Academics Make ‘Education for All’ a reality …stakeholders urged
• Mrs. Mina Tweneboah-Kodua (inset) delivering her speech

• Mrs. Mina Tweneboah-Kodua (inset) delivering her speech

 Stakeholders like the central government, the Ministry of Education, the assemblies, faith-based organisations, chiefs, teachers and parents must be deeply involved in the making of inclusive education a reality in Ghana.

Particularly, they must be deeply involved in ensuring that every child in the country learns the critical foundational skills to guarantee the provision of education for all.

A section of the head teachers

Mr. Douglas Kanlow Baare, chairman of the Conference of Heads of Basic Schools in the Western Region, made the call at the maiden Conference of Headteachers of Basic Schools (COHBS) at the Effia-Kwesimintsim Municipality (EKMA) in Takoradi.

The conference was under the theme, “Education for All: The Role of Stakeholders—The COHBS Factor.”

He explained that ‘Education for All’ was an international initiative launched in 1990 to bring the bene­fits of education to every citizen in every society, and so a broad coalition of na­tional governments, civil society groups, and development partners such as UNESCO and the World Bank Group are committed to achieving six specific education goals.

Mr. Baare said expanding and improving early childhood care and education, especially for the most vulnerable and disadvantaged chil­dren, would ensure that by 2015 all children, particularly girls in difficult circumstances and those belonging to ethnic minorities, would have access to and could complete education, including free compulsory primary education of good quality, among others.

He said in 2000, 189 countries and the development partners adopted the two Education for All (EFA) goals that aligned with the Millennium Development Goals (MDGs) 2 and 3, which referred to universal primary education and gender parity.

Mr. Baare said despite the efforts made by various nations on EFA goals, an estimated 250 million children around the world were unable to read and write even after spending three or more years at school, adding that “in 2012, 58 million children were out of school; half of this number came from conflict affected countries.”

“Education lib­erates the intel­lect, unlocks the imagination, and is essential for self-respect, so as Chief Exec­utive Officers (CEOs), make your schools enviable,” he told the teachers.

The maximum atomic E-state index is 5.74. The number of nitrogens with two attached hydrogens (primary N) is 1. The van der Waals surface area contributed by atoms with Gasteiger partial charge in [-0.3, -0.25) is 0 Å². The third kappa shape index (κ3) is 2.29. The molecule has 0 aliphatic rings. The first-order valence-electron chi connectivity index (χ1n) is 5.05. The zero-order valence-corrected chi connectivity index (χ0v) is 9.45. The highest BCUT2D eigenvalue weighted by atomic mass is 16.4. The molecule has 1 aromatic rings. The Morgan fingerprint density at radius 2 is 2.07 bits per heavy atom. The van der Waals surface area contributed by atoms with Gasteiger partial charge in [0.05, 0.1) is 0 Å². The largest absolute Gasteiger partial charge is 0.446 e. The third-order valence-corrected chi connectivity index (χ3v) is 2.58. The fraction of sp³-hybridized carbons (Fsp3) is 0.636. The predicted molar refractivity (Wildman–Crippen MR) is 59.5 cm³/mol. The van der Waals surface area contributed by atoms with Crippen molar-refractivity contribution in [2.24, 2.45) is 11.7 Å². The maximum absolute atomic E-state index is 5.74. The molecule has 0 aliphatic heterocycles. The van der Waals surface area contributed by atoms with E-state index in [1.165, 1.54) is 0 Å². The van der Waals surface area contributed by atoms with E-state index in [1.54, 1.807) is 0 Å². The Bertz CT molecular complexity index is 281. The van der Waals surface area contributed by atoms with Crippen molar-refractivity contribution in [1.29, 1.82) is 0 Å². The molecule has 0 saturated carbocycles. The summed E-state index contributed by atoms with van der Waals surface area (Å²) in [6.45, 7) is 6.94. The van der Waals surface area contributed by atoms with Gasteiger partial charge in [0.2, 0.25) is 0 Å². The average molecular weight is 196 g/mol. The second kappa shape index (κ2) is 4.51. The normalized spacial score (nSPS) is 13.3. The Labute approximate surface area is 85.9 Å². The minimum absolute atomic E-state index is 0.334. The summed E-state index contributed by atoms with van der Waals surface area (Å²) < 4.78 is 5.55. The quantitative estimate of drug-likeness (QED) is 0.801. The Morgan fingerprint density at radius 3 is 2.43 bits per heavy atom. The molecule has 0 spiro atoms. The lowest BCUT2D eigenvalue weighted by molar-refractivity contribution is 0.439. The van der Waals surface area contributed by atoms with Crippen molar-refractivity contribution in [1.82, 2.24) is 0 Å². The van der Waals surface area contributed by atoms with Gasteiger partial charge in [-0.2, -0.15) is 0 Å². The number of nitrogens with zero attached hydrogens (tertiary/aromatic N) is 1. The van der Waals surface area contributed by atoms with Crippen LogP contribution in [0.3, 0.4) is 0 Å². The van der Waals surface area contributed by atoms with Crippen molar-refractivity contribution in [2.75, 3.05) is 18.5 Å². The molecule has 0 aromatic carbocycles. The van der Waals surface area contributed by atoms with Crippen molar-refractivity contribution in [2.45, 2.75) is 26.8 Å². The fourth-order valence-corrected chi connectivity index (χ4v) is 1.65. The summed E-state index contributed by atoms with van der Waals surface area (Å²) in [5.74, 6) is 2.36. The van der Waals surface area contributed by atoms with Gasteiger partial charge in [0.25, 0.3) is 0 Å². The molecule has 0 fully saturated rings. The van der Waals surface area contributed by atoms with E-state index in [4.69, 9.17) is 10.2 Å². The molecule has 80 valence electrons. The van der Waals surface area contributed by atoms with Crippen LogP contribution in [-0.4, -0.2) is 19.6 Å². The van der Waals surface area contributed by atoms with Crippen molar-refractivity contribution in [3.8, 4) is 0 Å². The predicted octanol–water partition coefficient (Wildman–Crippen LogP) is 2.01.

Mr. Baare said education was the key to prosperity and opened a world of opportunities, making it possible for each one to contribute to a pro­gressive, wealthy society that would benefit every human being.

Mrs. Mina Tweneboah-Kodua, chair­person of EKMA COHBS, said because basic school teachers were the pri­mary implementers of basic educa­tion in the country, their roles were crucial in the direction in which the nation’s education was being driven by giving the young ones guidance and mentorship, nurturing them to higher hopes, and inspiring them to become relevant to society and resourceful citizens to contribute to the national developmental agenda.

She said COHBS were faced with so many challenges in their operations, which included poor infrastructure, head teachers’ responsibility allow­ances, the absence of teaching and learning materials, the neglect of the government to include JHS pupils in the School Feeding Programme, security of schools culminating in the theft of schools’ properties, and the undue delay in releasing capitation grants, among others.

Mrs. Tweneboah-Kodua said despite all these short comings, EKMA Basic Schools have been winners of Basic BrainQuiz on Connect FM, winners of GIFEC Computer Awards for Girls in ICT, sponsors of the Directorate in all forms, and winners in the Regional Reading Contest for Primary Schools, to mention just a few.

The Metro Director of Education, Mrs. Sally Nelly Coleman, urged the head teachers to work hard to achieve their goals since they were major stakeholders in the education sector.

She advised them never to break their front but to remain united even in the midst of the many challeng­es they went through because with unity of purpose they would progress steadily.

Mr. Clement Afrane, Chairman of the Metro COHBS, stated that one of the major challenges was filling out reports, which required information and communication technology (ICT), and that if you were not knowledge­able in ICT, it would be difficult.

He appealed for head teachers to avail themselves of the study of ICT to upgrade themselves.

He said the directorate should try to recruit more males into the head teacher position because the ratio of women to men was too vast to be compared.

The chairman of the conference, EKMA Director of Education, Mrs. Catherine Andoh Biney, told the head teachers to step up and put in more effort to prepare these young ones to become future responsible leaders of Ghana.


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